Just to add my $.02, I'd say that black is not always the ultimate choice in trenchness. I own (quick count) 5 trench coats, and they all have their own personalities. The 2 tan ones serve equally well, especially with the tattered fedora, to apply the P.I. look, which is rather convenient when I want someone to think they're being tailed. The long, gray one serves excellently as an actual rain coat, because, for some non-physical reason, it is apparently completely impervious to getting wet. The wide, gray, featureless one is nice because it has the effect of making people say "Hey, where've I seen that coat before? Oh yeah! It was on the guys carrying Kennedy's coffin!" And lastly, my favorite is a nice dark olive drab, which, when appropriately worn with the hair down, in the rain, mumbling to oneself, is almost guaranteed to make people think you're an old crazed marine suffering from shell shock. See? They all have their uses. Take it from a guy who got his first trench about age 6....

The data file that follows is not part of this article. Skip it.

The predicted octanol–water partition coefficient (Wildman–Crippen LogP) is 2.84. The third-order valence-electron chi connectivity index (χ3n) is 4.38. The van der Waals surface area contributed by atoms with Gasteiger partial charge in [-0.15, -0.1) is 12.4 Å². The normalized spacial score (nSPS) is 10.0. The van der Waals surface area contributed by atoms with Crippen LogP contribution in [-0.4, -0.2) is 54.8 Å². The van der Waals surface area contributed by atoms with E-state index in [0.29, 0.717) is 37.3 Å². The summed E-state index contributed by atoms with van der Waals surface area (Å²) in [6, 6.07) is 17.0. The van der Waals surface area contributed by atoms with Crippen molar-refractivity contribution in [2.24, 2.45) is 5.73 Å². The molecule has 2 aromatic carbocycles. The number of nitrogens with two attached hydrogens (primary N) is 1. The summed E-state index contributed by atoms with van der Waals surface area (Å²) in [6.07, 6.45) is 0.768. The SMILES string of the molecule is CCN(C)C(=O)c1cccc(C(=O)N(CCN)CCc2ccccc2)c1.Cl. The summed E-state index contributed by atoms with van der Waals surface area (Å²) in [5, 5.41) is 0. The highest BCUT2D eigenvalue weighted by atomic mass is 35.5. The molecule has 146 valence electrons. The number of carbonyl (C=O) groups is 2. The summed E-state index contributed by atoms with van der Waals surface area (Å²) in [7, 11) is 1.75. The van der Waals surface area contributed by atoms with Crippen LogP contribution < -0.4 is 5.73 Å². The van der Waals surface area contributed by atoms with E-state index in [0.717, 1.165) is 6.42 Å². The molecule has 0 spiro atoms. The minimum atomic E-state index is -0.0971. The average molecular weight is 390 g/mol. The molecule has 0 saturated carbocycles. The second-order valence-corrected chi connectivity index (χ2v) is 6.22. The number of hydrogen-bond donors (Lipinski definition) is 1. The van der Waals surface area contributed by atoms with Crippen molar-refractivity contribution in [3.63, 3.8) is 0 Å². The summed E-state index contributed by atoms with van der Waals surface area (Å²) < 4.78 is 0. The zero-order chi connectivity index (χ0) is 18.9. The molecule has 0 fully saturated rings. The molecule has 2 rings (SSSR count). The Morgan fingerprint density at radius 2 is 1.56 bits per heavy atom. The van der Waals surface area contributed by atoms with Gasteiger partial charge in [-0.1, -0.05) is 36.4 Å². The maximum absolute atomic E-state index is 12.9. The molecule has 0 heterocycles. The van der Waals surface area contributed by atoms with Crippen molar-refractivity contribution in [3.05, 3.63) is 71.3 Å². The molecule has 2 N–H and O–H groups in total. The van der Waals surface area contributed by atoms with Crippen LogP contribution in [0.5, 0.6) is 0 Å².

For the record, this is the classic trench coat outfit, with all the trimmings. It's based on postwar menswear from the late 40's to the early 60's and Ivy League traditional looks, and has a slight military flavor...not coincidentally, the demographic of most OSS/CIA personnel, and similar to that of MI6. For earlier personae, such as a Depression-era detective, simply change the suit and tone down the more obvious militarisms -- a sleazy detective should be more flashily "in period" than a merely seedy one (who might also be an Ivy Leaguer with miliary experience -- in the other World War). However, these suggestions should suffice for most International Men of Mystery.